That summer in Powderhorn, Colorado,
and us kids obsessed with the story of Packer,

an old prospector caught in the San Juan mountains in Winter
who ate his companions,

then straggled out of the trees to the Los Pinos Indian Agency,
not skeletal.

My brothers, cousins and I
said the word “cannibal” with gravity,

which spoke our shock at discovering that the world
held such horror.

We drank Roy Rogers (ruby red soda) and pored
over sepia photos of Packer in Old West picture books:

moustache draped like a limp black snake, his beard
a tangle of brush encircling his mouth,

animal eyes, and a thin white tie pulled neatly into a bow,
as if he were civilized.

We stared at these pictures and I imagined him raising men’s limbs—
still in mid-gesture—to his lips,

an armless hand with index finger pointing to the mine with gold,
a foot with toes curled against frostbite.

I thought of how their skin must have been very white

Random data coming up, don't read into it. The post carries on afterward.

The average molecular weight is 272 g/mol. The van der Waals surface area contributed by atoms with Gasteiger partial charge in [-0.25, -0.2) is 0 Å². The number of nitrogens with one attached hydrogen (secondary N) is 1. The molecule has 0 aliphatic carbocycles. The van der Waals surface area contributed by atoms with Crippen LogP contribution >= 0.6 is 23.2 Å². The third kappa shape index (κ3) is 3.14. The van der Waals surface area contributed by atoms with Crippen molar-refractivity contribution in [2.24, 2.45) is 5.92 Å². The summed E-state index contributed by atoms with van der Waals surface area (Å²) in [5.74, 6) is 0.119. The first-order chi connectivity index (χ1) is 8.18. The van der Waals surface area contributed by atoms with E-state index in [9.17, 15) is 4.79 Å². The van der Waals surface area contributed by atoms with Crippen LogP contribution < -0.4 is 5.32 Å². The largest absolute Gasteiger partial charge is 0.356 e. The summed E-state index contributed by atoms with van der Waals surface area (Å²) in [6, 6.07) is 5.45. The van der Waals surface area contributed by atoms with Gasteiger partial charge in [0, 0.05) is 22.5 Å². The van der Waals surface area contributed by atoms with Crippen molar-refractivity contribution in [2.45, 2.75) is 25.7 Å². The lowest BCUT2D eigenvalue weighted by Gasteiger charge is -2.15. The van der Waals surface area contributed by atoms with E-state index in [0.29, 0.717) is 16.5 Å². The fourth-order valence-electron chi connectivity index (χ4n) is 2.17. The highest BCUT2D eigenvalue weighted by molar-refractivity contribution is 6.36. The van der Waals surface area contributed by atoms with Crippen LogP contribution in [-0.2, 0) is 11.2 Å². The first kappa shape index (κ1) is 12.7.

against his black suit jacket.

It was the same summer my grandmother wore that apron,
a pattern of cheerful yellow tomahawks sprinkled with hearts,

and smeared with Sunday’s bacon grease and syrup. As she prepared
noon supper, she washed the cow tongue in the sink

so tenderly, like she was giving a baby its bath. She spoke coolly
of the woman who’d married my uncle,

how there’d been a history there before—you know—
even before the fire.

Each night as we climbed to our bunks, we stopped on the stairwell
and studied Grandad’s print of Custer and his army in Indian battle.

Our eyes darted straight to what gripped us most – a soldier on his back,
legs splayed wide, face distorted in pain while he was scalped.

His head was cocked back as the knife took root, skin fizzing
bright red blood like a sponge.

That summer the clues whizzed past. Arrows of truth that sunk
with a thud into our lives

as if we were the aspens at the edge of the mountains,
watching each secret as it straggled out.

Andrea L. Fry